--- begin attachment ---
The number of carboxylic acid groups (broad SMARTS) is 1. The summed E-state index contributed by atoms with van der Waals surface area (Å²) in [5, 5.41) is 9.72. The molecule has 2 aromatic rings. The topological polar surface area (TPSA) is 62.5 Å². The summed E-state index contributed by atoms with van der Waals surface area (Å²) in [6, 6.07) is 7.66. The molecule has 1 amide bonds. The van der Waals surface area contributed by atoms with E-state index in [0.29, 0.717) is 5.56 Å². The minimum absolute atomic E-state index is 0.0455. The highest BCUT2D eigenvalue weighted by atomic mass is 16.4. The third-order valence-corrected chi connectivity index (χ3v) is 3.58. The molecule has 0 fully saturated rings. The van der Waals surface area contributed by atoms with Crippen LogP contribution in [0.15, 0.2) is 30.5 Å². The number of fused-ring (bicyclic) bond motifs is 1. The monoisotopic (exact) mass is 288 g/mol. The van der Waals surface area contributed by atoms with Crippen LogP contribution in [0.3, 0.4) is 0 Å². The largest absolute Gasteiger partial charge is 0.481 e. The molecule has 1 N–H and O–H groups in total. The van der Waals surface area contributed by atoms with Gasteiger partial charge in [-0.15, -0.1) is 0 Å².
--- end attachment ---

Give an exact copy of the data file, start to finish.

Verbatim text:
The number of carboxylic acid groups (broad SMARTS) is 1. The summed E-state index contributed by atoms with van der Waals surface area (Å²) in [5, 5.41) is 9.72. The molecule has 2 aromatic rings. The topological polar surface area (TPSA) is 62.5 Å². The summed E-state index contributed by atoms with van der Waals surface area (Å²) in [6, 6.07) is 7.66. The molecule has 1 amide bonds. The van der Waals surface area contributed by atoms with E-state index in [0.29, 0.717) is 5.56 Å². The minimum absolute atomic E-state index is 0.0455. The highest BCUT2D eigenvalue weighted by atomic mass is 16.4. The third-order valence-corrected chi connectivity index (χ3v) is 3.58. The molecule has 0 fully saturated rings. The van der Waals surface area contributed by atoms with Crippen LogP contribution in [0.15, 0.2) is 30.5 Å². The number of fused-ring (bicyclic) bond motifs is 1. The monoisotopic (exact) mass is 288 g/mol. The van der Waals surface area contributed by atoms with Crippen LogP contribution in [0.3, 0.4) is 0 Å². The largest absolute Gasteiger partial charge is 0.481 e. The molecule has 1 N–H and O–H groups in total. The van der Waals surface area contributed by atoms with Gasteiger partial charge in [-0.15, -0.1) is 0 Å².